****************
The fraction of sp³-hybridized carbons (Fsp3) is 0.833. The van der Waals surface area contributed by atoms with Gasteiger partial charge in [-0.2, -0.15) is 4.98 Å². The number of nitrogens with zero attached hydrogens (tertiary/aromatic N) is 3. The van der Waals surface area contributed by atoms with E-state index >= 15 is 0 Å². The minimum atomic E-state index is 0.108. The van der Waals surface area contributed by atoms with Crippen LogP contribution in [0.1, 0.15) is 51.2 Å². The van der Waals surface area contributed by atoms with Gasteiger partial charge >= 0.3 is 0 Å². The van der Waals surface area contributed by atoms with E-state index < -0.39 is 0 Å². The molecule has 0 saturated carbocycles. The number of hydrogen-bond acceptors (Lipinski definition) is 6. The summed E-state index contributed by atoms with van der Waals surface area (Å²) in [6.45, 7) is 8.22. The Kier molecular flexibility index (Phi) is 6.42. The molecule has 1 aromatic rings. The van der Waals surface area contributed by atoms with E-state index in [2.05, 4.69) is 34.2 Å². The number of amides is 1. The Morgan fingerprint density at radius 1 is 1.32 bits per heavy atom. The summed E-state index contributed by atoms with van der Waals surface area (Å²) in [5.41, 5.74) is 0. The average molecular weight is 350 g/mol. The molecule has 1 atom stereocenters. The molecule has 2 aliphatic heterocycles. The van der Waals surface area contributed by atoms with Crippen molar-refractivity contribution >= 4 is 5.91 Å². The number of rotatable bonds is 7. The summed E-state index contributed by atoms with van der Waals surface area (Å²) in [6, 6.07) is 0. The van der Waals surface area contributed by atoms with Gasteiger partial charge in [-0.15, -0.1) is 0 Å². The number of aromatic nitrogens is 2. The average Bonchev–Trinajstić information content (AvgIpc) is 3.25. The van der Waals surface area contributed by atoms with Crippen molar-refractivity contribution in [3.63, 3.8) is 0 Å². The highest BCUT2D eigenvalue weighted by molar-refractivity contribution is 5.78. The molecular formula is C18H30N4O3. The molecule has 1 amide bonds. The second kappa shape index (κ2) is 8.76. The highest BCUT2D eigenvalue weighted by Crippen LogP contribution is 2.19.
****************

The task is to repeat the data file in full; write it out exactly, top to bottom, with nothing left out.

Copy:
The fraction of sp³-hybridized carbons (Fsp3) is 0.833. The van der Waals surface area contributed by atoms with Gasteiger partial charge in [-0.2, -0.15) is 4.98 Å². The number of nitrogens with zero attached hydrogens (tertiary/aromatic N) is 3. The van der Waals surface area contributed by atoms with E-state index >= 15 is 0 Å². The minimum atomic E-state index is 0.108. The van der Waals surface area contributed by atoms with Crippen LogP contribution in [0.1, 0.15) is 51.2 Å². The van der Waals surface area contributed by atoms with Gasteiger partial charge >= 0.3 is 0 Å². The van der Waals surface area contributed by atoms with E-state index < -0.39 is 0 Å². The molecule has 0 saturated carbocycles. The number of hydrogen-bond acceptors (Lipinski definition) is 6. The summed E-state index contributed by atoms with van der Waals surface area (Å²) in [6.45, 7) is 8.22. The Kier molecular flexibility index (Phi) is 6.42. The molecule has 1 aromatic rings. The van der Waals surface area contributed by atoms with E-state index in [2.05, 4.69) is 34.2 Å². The number of amides is 1. The Morgan fingerprint density at radius 1 is 1.32 bits per heavy atom. The summed E-state index contributed by atoms with van der Waals surface area (Å²) in [5.41, 5.74) is 0. The average molecular weight is 350 g/mol. The molecule has 1 atom stereocenters. The molecule has 2 aliphatic heterocycles. The van der Waals surface area contributed by atoms with Crippen molar-refractivity contribution >= 4 is 5.91 Å². The number of rotatable bonds is 7. The summed E-state index contributed by atoms with van der Waals surface area (Å²) in [6, 6.07) is 0. The van der Waals surface area contributed by atoms with Gasteiger partial charge in [-0.15, -0.1) is 0 Å². The number of aromatic nitrogens is 2. The average Bonchev–Trinajstić information content (AvgIpc) is 3.25. The van der Waals surface area contributed by atoms with Crippen molar-refractivity contribution in [3.63, 3.8) is 0 Å². The highest BCUT2D eigenvalue weighted by molar-refractivity contribution is 5.78. The molecular formula is C18H30N4O3. The molecule has 1 amide bonds. The second kappa shape index (κ2) is 8.76. The highest BCUT2D eigenvalue weighted by Crippen LogP contribution is 2.19.